How big of a difference is a 26% tax credit versus a 30% tax credit?

The Investment Tax Credit is applied to your solar array’s gross system cost, so the amount you receive is dependent on the amount of solar you’re purchasing. The bigger system, bigger credit.

Here’s a quick example of the difference in a 26% credit versus a 30% credit for a $27,000 solar system.

At the full 30% level, your credit would be $8,100, compared to $7,020 at 26%.

That’s a savings difference of $1,080 compared to the previous year.

Tax credit difference in 2019 versus 2020 for $27,000 solar project
Year Gross Solar Cost Credit % Credit Amount Net Solar Cost
2022-2032 $27,000 30% $8,100 $18,900
2021 $27,000 26% $7,020 $19,980

A thousand extra dollars is a nice bump to your tax refund and a great jumpstart to your solar savings.

See how much you could save by going solar.

How do I claim the tax credit?

Disclaimer: This content is for informational purposes only. Please consult with a CPA or Tax Advisor before filing.

To claim your project tax credit when filing taxes, complete IRS Form 5695 – Residential Energy Credits — like so:

For an in-depth explanation of filing the credit, follow our full step-by-step guide here. Of course, consult a licensed tax professional for all tax advice.

The bottom line

With utility electricity prices surging, going solar was already a means to energy cost savings for many Americas. With the solar tax credit increasing from 26% to 30%, the savings increase and payback periods decrease — making solar even more worthwhile.

While the tax credit is scheduled to remain at 30% through 2032, solar is a long-term investment. So, the sooner you go solar, the sooner you start saving.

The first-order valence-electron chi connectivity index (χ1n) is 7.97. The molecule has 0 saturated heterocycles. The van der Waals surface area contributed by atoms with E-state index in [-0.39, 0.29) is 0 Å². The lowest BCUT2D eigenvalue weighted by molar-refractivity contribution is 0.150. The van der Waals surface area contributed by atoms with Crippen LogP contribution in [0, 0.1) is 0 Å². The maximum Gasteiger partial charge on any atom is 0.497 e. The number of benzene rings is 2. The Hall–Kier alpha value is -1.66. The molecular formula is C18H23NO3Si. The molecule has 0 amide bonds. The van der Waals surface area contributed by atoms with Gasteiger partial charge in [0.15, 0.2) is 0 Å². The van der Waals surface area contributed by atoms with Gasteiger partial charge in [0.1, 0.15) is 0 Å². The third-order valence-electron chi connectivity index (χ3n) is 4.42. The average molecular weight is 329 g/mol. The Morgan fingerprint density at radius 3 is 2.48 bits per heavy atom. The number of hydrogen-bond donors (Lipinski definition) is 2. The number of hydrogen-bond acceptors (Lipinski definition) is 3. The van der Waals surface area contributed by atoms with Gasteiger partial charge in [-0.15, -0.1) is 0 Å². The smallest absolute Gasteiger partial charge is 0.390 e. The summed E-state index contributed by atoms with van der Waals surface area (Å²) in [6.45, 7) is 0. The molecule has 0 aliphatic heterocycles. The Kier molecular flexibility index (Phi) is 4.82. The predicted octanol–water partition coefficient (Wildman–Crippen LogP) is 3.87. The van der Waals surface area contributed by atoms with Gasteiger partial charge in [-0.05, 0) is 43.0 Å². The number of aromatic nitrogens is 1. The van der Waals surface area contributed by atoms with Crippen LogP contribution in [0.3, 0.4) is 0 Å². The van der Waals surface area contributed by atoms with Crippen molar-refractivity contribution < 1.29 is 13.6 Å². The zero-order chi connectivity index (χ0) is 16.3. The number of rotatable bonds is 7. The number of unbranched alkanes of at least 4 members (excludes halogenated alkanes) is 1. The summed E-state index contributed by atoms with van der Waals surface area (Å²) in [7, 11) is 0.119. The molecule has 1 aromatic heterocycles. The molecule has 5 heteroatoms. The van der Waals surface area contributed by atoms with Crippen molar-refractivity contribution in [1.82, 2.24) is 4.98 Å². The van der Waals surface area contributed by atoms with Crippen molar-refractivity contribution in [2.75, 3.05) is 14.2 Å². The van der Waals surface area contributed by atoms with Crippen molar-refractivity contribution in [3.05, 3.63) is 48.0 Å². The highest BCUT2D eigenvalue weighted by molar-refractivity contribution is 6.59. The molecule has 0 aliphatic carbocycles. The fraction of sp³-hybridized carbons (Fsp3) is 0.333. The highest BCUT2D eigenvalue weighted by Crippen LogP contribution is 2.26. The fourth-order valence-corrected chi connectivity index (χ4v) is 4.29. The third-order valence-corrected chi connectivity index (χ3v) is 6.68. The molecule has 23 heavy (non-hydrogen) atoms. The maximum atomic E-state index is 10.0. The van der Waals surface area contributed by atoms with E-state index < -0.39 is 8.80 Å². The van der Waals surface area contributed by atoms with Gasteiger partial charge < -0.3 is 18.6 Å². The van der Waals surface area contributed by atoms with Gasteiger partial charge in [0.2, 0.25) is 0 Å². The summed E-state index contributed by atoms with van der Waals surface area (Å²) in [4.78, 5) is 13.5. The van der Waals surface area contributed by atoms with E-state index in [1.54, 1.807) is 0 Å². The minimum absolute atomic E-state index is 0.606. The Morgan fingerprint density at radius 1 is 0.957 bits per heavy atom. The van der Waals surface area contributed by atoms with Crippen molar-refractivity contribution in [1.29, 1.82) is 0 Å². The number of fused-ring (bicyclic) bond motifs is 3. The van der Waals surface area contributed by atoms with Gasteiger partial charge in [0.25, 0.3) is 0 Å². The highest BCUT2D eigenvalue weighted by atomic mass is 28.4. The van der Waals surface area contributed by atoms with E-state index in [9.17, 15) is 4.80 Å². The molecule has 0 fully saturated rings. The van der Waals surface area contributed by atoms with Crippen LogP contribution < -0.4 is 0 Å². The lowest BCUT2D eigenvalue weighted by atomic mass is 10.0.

Frequently Asked Questions

How does the solar tax credit work?

The Residential Clean Energy Credit is a dollar-for-dollar tax credit worth 30% of the total cost of solar and/or battery storage expenditures. As a non-refundable tax credit, it lowers your tax liability on your federal tax return. If you do not have sufficient tax liability, the tax credit can be rolled over into future years.

In order to qualify, you must purchase (not lease) the solar system and it must be installed and deemed operational by a city inspector. If the system was installed in 2023, you can file for the Residential Clean Energy Credit on your 2023 tax return filed in 2024.

How do you claim the solar tax credit?

The solar tax credit can be claimed on IRS Form 5695 for Residential Energy Credits. Consult a licensed tax professional for advice regarding claiming the Residential Clean Energy Credit.

Is the solar tax credit a one-time credit?

The Residential Clean Energy Credit can only be claimed once per solar system. However, if the value of the credit exceeds your tax liability, you can roll it into future tax years.

The Residential Clean Energy Credit also applies to battery storage, and can be claimed if you add battery to an existing solar system or — as of January 1, 2023 — on it’s own.